Anisha Daga

Anisha Daga is studying Media Advertising, Public Relations, as well as getting a certificate from Liberal Arts Management Program. She is currently the communications chair for Indiana University Journal of Undergraduate Research and is also on the marketing staff for Indiana Daily Student Newspaper. Her other passions include food and positivity. You can find some of her articles on Spoon University. After college, she hopes to work in New York City.



Projects by Anisha Daga

Guatemalan Stress Dolls

Click the pages above to my design.

When attending a large big ten school like Indiana University, it can be very difficult to find a place to fit in. Add in being from a different racial background and having different experiences compared to most students, and the task gets more difficult. However, Indiana University offers many resources on campus for students, including multiple cultural centers.


Crimson Cadence

Crimson Cadence is a co-ed apacella group at Indiana University.The group sings a variety of types of songs ranging from Pop to Jazz to Classical. Students from all majors and disciplines come together to destress and share their passion for music. Crimson Cadence provides its members a creative outlet as well as an encouraging and inclusive environment.


Guatemalan Worry Dolls Bring Solace to Students

When attending a large big ten school like Indiana University, it can be very difficult to find a place to fit in. Add in being from a different racial background and having different experiences compared to most students, and the task gets more difficult. However, Indiana University offers many resources on campus for students, including multiple cultural centers.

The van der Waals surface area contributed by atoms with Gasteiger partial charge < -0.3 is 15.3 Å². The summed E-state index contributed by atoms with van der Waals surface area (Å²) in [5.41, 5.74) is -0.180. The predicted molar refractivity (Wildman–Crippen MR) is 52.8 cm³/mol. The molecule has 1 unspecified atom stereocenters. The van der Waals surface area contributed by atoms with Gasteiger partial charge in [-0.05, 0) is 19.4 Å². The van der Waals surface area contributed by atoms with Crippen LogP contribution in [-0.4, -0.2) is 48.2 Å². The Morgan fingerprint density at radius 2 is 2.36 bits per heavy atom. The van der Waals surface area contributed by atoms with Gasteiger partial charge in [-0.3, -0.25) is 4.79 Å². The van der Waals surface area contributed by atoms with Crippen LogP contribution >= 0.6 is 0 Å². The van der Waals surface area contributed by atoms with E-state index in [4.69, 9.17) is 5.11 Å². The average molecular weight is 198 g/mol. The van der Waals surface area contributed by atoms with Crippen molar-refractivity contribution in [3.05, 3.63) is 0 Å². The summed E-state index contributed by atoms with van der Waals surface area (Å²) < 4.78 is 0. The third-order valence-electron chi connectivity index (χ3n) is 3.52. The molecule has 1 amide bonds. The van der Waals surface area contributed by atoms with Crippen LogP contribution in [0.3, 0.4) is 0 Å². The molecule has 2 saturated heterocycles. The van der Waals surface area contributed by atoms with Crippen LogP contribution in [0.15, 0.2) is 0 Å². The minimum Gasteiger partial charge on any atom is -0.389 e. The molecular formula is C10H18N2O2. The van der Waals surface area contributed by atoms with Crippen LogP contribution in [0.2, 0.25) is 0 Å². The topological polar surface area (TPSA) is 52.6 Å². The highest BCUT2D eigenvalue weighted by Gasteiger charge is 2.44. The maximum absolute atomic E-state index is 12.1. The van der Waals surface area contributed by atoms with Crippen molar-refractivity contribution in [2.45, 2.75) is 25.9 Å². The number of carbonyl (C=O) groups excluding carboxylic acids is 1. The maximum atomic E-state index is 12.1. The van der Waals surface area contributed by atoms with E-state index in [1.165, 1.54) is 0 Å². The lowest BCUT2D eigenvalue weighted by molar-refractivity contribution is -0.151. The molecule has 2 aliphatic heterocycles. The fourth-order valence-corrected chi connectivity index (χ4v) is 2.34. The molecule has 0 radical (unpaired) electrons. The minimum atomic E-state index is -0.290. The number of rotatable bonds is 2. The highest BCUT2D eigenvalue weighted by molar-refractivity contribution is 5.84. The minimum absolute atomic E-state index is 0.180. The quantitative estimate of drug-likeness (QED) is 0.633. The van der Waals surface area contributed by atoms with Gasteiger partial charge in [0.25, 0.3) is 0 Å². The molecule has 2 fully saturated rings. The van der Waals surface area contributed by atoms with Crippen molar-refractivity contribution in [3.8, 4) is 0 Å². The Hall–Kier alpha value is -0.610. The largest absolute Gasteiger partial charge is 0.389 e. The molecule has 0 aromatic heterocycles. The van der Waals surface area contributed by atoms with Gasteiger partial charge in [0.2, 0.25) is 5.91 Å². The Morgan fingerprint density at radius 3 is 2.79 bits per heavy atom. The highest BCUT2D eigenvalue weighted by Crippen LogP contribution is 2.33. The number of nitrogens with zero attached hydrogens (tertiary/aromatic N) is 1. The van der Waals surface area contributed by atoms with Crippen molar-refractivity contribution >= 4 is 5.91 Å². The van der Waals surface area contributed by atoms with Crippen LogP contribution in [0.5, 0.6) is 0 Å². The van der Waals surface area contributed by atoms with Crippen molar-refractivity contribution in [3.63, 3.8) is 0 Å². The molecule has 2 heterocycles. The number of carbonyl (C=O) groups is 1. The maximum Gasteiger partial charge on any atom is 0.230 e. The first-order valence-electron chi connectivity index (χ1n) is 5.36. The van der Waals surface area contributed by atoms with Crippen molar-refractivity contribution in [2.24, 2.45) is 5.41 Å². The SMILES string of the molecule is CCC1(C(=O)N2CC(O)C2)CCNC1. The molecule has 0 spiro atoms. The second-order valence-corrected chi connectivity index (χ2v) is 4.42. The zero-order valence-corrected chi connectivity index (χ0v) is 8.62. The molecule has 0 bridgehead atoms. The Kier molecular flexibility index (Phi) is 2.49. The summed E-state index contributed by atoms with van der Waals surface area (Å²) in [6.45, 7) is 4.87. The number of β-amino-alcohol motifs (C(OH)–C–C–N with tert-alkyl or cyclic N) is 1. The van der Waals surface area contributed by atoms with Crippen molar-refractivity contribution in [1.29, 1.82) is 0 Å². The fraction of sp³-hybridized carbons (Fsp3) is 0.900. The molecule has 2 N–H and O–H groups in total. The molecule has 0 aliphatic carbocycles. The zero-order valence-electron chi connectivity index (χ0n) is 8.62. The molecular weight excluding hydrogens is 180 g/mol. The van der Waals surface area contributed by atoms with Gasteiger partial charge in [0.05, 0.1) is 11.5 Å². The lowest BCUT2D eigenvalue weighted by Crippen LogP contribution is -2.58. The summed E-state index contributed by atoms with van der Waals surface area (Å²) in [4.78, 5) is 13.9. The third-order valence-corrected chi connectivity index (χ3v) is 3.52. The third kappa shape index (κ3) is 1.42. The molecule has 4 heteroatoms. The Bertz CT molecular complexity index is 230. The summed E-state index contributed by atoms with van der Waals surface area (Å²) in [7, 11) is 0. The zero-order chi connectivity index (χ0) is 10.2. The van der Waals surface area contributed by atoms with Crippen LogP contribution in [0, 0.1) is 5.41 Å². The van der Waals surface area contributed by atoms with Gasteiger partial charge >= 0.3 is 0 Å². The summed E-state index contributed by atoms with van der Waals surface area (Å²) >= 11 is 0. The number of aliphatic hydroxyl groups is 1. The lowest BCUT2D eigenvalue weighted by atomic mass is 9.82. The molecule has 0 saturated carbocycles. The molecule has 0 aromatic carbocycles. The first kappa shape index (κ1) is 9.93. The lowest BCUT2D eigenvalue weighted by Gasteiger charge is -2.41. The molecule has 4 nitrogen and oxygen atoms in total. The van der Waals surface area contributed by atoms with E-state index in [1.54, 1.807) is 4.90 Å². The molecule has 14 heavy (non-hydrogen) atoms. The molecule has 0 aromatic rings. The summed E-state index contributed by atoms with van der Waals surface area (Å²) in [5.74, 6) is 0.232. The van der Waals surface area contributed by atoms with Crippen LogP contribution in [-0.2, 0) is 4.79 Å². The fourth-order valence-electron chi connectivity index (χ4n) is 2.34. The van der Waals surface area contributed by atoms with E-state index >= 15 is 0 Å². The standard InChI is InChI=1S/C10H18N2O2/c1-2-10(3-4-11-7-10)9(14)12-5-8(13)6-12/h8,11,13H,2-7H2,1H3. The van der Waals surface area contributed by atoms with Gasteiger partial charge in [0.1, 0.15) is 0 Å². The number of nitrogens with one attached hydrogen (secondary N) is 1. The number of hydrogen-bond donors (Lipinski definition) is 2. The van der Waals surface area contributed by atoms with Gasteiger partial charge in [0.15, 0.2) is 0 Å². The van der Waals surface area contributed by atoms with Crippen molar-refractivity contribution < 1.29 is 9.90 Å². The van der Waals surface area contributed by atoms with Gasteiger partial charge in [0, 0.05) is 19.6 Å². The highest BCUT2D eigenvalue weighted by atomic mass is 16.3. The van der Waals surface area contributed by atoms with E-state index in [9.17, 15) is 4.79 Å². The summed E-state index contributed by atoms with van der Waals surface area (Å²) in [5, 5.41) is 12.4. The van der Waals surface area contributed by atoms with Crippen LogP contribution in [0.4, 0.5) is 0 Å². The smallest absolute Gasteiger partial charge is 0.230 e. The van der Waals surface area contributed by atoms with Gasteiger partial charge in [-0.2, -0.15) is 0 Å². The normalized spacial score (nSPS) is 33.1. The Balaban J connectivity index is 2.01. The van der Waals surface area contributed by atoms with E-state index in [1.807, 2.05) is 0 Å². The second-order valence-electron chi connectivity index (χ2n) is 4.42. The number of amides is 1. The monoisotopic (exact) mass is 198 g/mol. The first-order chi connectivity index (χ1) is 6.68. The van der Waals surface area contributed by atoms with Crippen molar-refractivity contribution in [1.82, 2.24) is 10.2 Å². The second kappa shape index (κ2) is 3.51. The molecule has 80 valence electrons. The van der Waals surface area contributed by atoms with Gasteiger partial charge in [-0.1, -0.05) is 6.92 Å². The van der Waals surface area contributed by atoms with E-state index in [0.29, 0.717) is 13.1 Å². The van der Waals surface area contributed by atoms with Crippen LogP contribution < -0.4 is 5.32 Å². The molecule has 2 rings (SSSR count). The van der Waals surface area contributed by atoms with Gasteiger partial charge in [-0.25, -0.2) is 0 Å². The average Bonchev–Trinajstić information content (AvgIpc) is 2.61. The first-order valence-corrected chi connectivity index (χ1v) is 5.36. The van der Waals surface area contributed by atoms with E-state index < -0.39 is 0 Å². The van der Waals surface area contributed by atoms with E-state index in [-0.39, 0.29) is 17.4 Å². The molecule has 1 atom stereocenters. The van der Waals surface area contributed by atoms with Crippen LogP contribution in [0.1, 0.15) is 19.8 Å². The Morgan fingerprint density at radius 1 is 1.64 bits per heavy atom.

Located on East 7th street, the Latino cultural center also known as La Casa seeks to enhance the historical, political, and cultural awareness regarding Latin/os. The center facilitates this through various programs and services.

One of the more recent events that the Latino Cultural Center put on was a session on “Guatemalan worry dolls”. Latino students as well as other students gathered at 6pm in Latino cultural center to learn more about this tradition and make these dolls.

Lillian Casillas-Origel, director of the Latino Cultural Center showed students the simple but detailed process of creating a worry doll and explained its relevance.She easily connected how the traditions of the past relate to the experience of students today. She tells us “Guatemalan worry dolls date back to Mayan traditions combining legend, story, craft, and stress relief.”

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